The governments stated objectives for "Healthy People 2010" include several goals for improving bone health, so it was no surprise that "Osteoporosis and Bone Health" was the subject of the first national workshop sponsored by Surgeon General Vice Admiral Richard H. Carmona, MD, MPH, FACS.
Representing the AAOS at the invitation-only event were William W. Tipton, Jr., MD, executive director, and Laura Tosi, MD, chair of the AAOS Womens Health Issues Committee and chief of the division of pediatric orthopaedic surgery at Childrens National Medical Center in Washington, D.C. Among the topics discussed were:
"The goal of the workshop was to create a document on osteoporosis that would increase public and physician awareness of this issue," said Dr. Tipton. "The Academys presence at the workshop acknowledged the important role of orthopaedists and the impact of osteoporosis on fractures."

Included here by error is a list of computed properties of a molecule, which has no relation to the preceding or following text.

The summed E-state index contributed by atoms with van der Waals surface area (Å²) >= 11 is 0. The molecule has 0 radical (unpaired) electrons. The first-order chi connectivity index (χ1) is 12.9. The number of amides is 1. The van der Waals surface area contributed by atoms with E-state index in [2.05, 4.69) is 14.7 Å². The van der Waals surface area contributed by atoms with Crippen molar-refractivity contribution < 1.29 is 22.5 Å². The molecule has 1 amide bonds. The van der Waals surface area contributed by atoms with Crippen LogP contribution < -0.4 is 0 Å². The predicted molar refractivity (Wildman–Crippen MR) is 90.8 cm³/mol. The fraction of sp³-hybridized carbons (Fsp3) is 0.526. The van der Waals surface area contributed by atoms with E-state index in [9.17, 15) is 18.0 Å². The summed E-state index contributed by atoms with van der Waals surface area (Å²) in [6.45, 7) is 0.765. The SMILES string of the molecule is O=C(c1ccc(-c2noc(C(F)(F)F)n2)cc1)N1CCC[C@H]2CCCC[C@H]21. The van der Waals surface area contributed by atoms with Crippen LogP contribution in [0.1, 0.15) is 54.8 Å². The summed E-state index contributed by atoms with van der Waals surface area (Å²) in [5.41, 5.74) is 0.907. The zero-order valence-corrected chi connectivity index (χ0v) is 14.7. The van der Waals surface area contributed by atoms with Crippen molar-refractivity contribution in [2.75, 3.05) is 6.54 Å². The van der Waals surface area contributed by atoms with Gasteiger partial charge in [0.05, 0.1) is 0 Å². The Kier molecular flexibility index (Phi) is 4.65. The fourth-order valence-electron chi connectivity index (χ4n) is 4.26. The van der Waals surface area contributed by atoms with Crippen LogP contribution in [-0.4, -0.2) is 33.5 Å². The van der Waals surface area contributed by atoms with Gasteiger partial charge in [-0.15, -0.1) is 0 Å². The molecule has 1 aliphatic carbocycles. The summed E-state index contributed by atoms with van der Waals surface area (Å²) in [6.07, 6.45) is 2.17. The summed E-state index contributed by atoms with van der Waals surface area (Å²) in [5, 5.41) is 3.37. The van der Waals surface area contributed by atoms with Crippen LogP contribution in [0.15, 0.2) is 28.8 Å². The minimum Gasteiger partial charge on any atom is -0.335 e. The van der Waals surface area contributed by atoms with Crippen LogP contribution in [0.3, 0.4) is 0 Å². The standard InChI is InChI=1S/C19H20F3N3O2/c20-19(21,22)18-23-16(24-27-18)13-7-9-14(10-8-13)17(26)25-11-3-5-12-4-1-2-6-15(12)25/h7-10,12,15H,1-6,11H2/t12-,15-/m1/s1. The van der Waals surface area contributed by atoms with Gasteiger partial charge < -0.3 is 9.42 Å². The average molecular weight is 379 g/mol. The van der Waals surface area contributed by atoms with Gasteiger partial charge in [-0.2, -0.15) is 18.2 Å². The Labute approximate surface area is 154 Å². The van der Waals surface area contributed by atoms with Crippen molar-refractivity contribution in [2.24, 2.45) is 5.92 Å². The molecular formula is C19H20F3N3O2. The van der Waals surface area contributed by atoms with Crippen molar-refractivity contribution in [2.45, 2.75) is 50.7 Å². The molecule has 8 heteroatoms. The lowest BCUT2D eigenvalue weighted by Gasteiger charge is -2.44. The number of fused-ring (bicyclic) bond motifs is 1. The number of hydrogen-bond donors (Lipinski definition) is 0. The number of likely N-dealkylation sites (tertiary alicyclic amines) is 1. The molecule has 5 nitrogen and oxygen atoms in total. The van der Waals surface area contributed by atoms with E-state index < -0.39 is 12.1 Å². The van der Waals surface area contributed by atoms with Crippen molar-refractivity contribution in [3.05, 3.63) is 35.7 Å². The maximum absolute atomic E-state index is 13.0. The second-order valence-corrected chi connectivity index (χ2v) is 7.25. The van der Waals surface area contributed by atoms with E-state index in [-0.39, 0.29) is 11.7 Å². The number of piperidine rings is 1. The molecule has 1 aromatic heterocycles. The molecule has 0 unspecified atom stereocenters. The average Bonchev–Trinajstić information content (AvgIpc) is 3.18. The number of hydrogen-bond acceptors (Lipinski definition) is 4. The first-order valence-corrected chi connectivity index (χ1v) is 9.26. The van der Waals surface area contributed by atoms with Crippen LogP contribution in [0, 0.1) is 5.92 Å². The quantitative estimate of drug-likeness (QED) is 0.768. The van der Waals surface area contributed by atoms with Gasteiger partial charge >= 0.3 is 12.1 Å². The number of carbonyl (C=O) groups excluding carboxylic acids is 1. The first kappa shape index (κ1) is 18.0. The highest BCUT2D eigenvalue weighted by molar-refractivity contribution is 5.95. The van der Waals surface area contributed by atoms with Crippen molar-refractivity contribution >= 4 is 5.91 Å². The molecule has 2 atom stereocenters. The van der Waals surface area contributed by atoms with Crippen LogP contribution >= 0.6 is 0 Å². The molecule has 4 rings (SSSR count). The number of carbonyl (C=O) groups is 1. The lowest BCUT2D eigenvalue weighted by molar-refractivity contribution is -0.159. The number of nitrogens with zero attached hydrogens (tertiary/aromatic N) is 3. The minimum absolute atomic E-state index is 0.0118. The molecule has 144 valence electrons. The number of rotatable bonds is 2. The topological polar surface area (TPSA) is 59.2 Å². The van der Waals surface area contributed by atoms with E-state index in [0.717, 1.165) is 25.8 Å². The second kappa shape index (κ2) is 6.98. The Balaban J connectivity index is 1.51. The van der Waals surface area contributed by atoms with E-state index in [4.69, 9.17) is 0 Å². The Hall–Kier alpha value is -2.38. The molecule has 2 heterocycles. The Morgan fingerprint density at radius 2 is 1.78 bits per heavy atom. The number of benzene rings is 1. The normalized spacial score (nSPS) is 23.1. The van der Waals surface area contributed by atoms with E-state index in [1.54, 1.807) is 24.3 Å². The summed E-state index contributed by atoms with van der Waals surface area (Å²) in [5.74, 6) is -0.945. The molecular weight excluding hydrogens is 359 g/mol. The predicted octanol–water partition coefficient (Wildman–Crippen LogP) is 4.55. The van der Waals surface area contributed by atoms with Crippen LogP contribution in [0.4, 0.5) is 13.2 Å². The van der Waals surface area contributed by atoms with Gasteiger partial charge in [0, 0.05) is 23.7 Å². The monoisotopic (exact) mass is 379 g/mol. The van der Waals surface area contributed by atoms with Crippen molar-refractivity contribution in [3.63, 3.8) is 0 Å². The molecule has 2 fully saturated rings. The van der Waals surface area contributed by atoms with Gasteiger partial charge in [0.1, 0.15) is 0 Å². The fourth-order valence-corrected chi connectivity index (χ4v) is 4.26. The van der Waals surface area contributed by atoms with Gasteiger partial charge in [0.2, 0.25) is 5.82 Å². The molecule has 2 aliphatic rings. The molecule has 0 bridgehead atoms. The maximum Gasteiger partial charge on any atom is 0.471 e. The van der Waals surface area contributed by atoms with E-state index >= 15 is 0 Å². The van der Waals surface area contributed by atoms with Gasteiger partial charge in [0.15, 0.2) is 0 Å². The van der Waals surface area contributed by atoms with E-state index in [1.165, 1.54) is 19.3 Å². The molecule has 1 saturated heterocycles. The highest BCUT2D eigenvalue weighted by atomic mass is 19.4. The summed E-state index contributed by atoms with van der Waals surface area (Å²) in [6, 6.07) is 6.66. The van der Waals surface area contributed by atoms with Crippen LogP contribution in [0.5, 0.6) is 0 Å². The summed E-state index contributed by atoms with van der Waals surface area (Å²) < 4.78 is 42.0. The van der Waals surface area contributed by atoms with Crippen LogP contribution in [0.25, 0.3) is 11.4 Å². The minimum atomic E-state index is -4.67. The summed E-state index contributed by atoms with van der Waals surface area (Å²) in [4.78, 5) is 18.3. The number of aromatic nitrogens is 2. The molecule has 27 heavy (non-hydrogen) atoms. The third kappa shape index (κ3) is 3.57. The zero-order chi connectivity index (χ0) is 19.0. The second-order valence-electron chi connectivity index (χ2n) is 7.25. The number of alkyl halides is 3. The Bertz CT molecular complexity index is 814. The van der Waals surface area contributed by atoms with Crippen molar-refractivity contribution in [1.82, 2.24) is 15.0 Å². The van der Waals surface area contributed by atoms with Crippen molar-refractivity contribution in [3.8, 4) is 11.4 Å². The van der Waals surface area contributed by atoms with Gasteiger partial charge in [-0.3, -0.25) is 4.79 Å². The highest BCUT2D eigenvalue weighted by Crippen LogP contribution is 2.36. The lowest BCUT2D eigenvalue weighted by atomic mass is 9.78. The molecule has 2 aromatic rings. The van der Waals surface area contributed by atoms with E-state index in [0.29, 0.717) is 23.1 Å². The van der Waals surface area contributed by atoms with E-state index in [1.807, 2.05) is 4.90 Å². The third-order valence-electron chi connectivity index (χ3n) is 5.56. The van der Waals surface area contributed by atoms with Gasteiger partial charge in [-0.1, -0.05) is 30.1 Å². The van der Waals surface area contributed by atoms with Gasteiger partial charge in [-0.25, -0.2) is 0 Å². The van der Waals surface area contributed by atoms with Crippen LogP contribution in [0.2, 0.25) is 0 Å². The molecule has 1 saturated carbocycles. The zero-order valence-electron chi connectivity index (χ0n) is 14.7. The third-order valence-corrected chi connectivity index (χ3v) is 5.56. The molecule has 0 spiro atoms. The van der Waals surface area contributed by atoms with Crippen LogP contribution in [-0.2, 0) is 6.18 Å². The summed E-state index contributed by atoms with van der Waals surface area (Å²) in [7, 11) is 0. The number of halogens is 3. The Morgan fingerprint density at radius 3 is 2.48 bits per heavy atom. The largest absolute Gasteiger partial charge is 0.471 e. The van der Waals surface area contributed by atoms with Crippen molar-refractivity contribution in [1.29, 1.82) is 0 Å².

Dr. Tosi, who was a presenter during the meeting, focused on three compelling reasons for orthopaedists to look beyond traditional fracture care for older men and women. They are: the risk of refracture, the high prevalence of undetected disorders of bone metabolism in individuals with osteoporosis, and the fact that interventions do work.
"Osteoporosis is a primary bone disease that requires evaluation and appropriate available treatment," explains Dr. Tipton. "Orthopaedists can no longer be isolated and focused simply on fracture repair. Delivering quality care means that the orthopaedist who treats an 80-year-old woman with a wrist fracture must also advise her about the primary bone disease, osteoporosis."
The results of the meeting will be incorporated in The Surgeon Generals Report on Osteoporosis and Bone Health, which is targeted for release in summer 2004.